LGBTIQ+ people continue to struggle against intolerance in both their communities and their families, according to sexual and gender rights activists who spoke in Khayelitsha on Saturday.
The activists from the Triangle Project were invited by Isitha Women’s Organisation, a non-profit that supports parents of gay and lesbian children, to talk about the challenges faced by the LGBTIQ+ community.
The initialism refers to those who identify as lesbian, gay, bisexual, transgender, intersex and queer or those questioning their sexual identity.
Nandipha Jovuka, the founder of Isitha, said she started the organisation after seeing how young people were being abused simply because of their sexual identity.
LGBTIQ+ people often fled the townships for other areas where they could live their lives free of judgement and intolerance, she said.
“Our children are ill-treated. Some are killed and raped because they are gays and lesbians. As an organisation, we are trying to talk to the community to love and accept them as they are. Why kill and rape them when they will never change?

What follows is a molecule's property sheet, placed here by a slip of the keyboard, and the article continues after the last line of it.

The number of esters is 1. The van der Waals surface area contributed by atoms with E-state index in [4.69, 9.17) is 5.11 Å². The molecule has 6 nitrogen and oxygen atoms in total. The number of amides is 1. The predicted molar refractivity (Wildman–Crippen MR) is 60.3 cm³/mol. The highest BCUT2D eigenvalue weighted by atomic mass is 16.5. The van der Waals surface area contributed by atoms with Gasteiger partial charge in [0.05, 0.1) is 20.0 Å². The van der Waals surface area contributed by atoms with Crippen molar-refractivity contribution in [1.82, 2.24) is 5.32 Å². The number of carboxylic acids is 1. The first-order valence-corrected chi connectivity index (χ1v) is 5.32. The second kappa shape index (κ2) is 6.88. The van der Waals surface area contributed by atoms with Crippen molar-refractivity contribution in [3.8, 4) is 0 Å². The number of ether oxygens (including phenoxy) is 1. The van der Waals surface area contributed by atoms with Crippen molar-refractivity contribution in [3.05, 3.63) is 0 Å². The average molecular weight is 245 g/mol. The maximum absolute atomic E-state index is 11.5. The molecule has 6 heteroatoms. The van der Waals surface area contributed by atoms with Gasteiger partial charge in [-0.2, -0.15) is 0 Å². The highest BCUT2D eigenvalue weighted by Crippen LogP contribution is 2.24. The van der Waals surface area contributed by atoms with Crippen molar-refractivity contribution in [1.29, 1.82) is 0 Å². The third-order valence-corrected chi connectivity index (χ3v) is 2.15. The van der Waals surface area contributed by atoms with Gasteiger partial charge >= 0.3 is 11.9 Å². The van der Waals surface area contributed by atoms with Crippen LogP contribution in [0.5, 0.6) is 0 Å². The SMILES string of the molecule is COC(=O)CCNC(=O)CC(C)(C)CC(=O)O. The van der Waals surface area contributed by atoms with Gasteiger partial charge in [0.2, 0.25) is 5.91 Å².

“Most of them have left the townships and rent somewhere else where they are appreciated.
We need to even talk to the schools to educate people about gays and lesbians.“
Carol Lennon, from the Triangle Project, said LGBTIQ+ people were murdered and raped simply because of who they were. And it wasn’t just out in the community that they faced intolerance but also among their own families.
“I always ask myself a question, ‘At what point are you seeing me as what I am?’ For young people, it is hard to come out and say, ‘I am who I am.’ We are being murdered and raped. We are described as sinners, evil and all the wrong words,” she said.
“I know how it is to be judged. There are barriers. Queer people are not hired or employed. But hopefully one day people will stop murdering us and doing those horrendous crimes against us.”
Nosethu Manxilana, the president of Zimbokodo Masakhane Women, a non-profit organisation that runs projects in support of women, said social stigma was a problem and women needed to unite against it as they had the power to change communities.
“We know that women have power to change things. We cannot rely on men because they do not understand what we are all about here today and will never understand,” said Ms Manxilana.
The organisations agreed to work together to educate the communities about the challanges faced by LGBTQI+ people.